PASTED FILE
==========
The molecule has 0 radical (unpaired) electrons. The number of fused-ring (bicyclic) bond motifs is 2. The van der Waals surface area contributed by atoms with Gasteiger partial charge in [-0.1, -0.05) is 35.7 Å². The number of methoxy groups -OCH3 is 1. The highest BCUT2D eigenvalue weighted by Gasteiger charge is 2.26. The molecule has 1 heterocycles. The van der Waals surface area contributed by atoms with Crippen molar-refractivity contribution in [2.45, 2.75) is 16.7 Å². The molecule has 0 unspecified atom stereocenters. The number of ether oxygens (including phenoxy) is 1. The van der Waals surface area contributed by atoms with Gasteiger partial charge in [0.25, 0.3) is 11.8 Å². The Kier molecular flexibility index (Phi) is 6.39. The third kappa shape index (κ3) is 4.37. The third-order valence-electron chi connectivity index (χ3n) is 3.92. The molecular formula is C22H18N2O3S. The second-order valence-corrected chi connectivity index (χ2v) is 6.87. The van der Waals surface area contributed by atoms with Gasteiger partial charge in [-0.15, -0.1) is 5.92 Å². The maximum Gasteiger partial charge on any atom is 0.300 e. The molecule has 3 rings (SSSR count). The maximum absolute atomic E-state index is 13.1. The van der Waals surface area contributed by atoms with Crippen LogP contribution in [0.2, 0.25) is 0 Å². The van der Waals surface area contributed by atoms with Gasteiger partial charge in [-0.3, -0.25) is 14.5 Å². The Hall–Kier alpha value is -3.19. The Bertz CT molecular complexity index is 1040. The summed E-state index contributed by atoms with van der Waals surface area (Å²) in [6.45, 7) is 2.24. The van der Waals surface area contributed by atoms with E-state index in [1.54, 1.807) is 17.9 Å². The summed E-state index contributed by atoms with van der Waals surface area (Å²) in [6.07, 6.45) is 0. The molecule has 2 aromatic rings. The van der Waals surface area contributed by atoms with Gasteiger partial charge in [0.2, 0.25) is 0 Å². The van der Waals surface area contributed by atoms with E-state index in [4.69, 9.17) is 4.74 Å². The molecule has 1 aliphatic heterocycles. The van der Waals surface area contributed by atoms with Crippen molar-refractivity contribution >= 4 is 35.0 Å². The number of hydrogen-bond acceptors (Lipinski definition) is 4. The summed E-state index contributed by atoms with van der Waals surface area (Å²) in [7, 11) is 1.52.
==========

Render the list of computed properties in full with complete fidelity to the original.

The molecule has 0 radical (unpaired) electrons. The number of fused-ring (bicyclic) bond motifs is 2. The van der Waals surface area contributed by atoms with Gasteiger partial charge in [-0.1, -0.05) is 35.7 Å². The number of methoxy groups -OCH3 is 1. The highest BCUT2D eigenvalue weighted by Gasteiger charge is 2.26. The molecule has 1 heterocycles. The van der Waals surface area contributed by atoms with Crippen molar-refractivity contribution in [2.45, 2.75) is 16.7 Å². The molecule has 0 unspecified atom stereocenters. The number of ether oxygens (including phenoxy) is 1. The van der Waals surface area contributed by atoms with Gasteiger partial charge in [0.25, 0.3) is 11.8 Å². The Kier molecular flexibility index (Phi) is 6.39. The third kappa shape index (κ3) is 4.37. The third-order valence-electron chi connectivity index (χ3n) is 3.92. The molecular formula is C22H18N2O3S. The second-order valence-corrected chi connectivity index (χ2v) is 6.87. The van der Waals surface area contributed by atoms with Gasteiger partial charge in [-0.15, -0.1) is 5.92 Å². The maximum Gasteiger partial charge on any atom is 0.300 e. The molecule has 3 rings (SSSR count). The maximum absolute atomic E-state index is 13.1. The van der Waals surface area contributed by atoms with Crippen LogP contribution in [0.2, 0.25) is 0 Å². The van der Waals surface area contributed by atoms with Gasteiger partial charge in [-0.3, -0.25) is 14.5 Å². The Hall–Kier alpha value is -3.19. The Bertz CT molecular complexity index is 1040. The summed E-state index contributed by atoms with van der Waals surface area (Å²) in [6.45, 7) is 2.24. The van der Waals surface area contributed by atoms with E-state index in [1.54, 1.807) is 17.9 Å². The summed E-state index contributed by atoms with van der Waals surface area (Å²) in [6.07, 6.45) is 0. The molecule has 2 aromatic rings. The van der Waals surface area contributed by atoms with Gasteiger partial charge in [0.2, 0.25) is 0 Å². The van der Waals surface area contributed by atoms with E-state index in [4.69, 9.17) is 4.74 Å². The molecule has 1 aliphatic heterocycles. The van der Waals surface area contributed by atoms with Crippen molar-refractivity contribution >= 4 is 35.0 Å². The number of hydrogen-bond acceptors (Lipinski definition) is 4. The summed E-state index contributed by atoms with van der Waals surface area (Å²) in [7, 11) is 1.52.